of childhood obesity in the United States has grown considerably
in recent years. Between 16 and 33 percent of children and
adolescents are obese. Obesity is among the easiest medical
conditions to recognize but most difficult to treat. Unhealthy
weight gain due to poor diet and lack of exercise is responsible
for over 300,000 deaths each year. The annual cost to society
for obesity is estimated at nearly $100 billion. Overweight
children are much more likely to become overweight adults
unless they adopt and maintain healthier patterns of eating
A few extra pounds do not suggest obesity. However they may
indicate a tendency to gain weight easily and a need for changes
in diet and/or exercise. Generally, a child is not considered
obese until the weight is at least 10 percent higher than
what is recommended for the height and body type. Obesity
most commonly begins in childhood between the ages of 5 and
6, and during adolescence. Studies have shown that a child
who is obese between the ages of 10 and 13 has an 80 percent
chance of becoming an obese adult.
The causes of obesity are complex and include genetic, biological,
behavioral and cultural factors. Basically, obesity occurs
when a person eats more calories than the body burns up. If
one parent is obese, there is a 50 percent chance that the
children will also be obese. However, when both parents are
obese, the children have an 80 percent chance of being obese.
Although certain medical disorders can cause obesity, less
than 1 percent of all obesity is caused by physical problems.
Obesity in childhood and adolescence can be related to:
of exercise (i.e., couch potato kids)
history of obesity
illnesses (endocrine, neurological problems)
(steroids, some psychiatric medications)
life events or changes (separations, divorce, moves, deaths,
and peer problems
or other emotional problems
are risks and complications of obesity?
There are many risks and complications with obesity. Physical
adolescent obesity is also associated with increased risk of
emotional problems. Teens with weight problems tend to have
much lower self-esteem and be less popular with their peers.
Depression, anxiety, and obsessive compulsive disorder can also
risk of heart disease
can obesity be managed and treated?
Obese children need a thorough medical evaluation by a pediatrician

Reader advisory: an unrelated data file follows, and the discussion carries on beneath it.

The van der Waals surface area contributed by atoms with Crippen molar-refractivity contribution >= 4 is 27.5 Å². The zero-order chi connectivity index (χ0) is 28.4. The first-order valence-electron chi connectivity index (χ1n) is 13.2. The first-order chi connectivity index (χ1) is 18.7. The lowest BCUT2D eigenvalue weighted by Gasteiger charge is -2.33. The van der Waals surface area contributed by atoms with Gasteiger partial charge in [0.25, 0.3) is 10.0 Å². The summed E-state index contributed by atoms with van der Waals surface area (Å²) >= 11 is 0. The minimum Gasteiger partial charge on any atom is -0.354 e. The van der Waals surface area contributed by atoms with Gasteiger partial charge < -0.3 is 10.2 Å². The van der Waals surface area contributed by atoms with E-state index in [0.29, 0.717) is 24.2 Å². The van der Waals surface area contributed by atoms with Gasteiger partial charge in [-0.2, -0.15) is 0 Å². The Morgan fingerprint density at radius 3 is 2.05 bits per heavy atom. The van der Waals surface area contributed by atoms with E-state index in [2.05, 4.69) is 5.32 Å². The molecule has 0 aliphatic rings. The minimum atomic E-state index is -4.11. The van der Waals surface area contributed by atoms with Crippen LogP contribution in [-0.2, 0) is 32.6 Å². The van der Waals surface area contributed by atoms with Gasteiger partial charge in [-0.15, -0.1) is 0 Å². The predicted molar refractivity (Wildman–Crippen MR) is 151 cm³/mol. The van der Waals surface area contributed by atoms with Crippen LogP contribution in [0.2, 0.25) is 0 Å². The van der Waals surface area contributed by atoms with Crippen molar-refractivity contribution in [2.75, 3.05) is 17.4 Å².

or family physician to consider the possibility of a physical
cause. In the absence of a physical disorder, the only way
to lose weight is to reduce the number of calories being eaten
and to increase the child's or adolescent's level of physical
activity. Lasting weight loss can only occur when there is
self-motivation. Since obesity often affects more than one
family member, making healthy eating and regular exercise
a family activity can improve the chances of successful weight
control for the child or adolescent.
to manage obesity in children and adolescents include:
becomes a lifelong issue. The reason most obese adolescents
gain back their lost pounds is that after they have reached
their goal, they go back to their old habits of eating and exercising.
An obese adolescent must therefore learn to eat and enjoy healthy
foods in moderate amounts and to exercise regularly to maintain
the desired weight. Parents of an obese child can improve their
child's self esteem by emphasizing the child's strengths and
positive qualities rather than just focusing on their weight
a weight-management program
eating habits (eat slowly, develop a routine)
meals and make better food selections (eat less fatty foods,
avoid junk and fast foods)
portions and consume less calories
physical activity (especially walking) and have a more active
what your child eats at school
meals as a family instead of while watching television or
at the computer
not use food as a reward
a support group (e.g., Weight Watchers, Overeaters Anonymous)
child or adolescent with obesity also has emotional problems,
a child and adolescent psychiatrist can work with the child's
family physician to develop a comprehensive treatment plan.
Such a plan would include reasonable weight loss goals, dietary
and physical activity management, behavior modification, and
information see Facts for Families:
#02: Teenagers with Eating Disorders
#04: The Depressed Child
#54: Children and Watching TV
#61: Children and Sports
#66: Helping Teenagers with Stress
See also: Your Child (1998 Harper Collins)/Your
Adolescent (1999 Harper collins) and Good Grief (1996
#79 Updated 01/01
Family Resources wishes to thank the (AACAP) for giving
us permission to use this article.
American Academy of Child and Adolescent Psychiatry (AACAP)
represents over 6,900 child and adolescent psychiatrists
who are physicians with at least five years of additional
training beyond medical school in general (adult) and child
and adolescent psychiatry.
for Families© is developed and distributed by the American
Academy of Child and Adolescent Psychiatry (AACAP).
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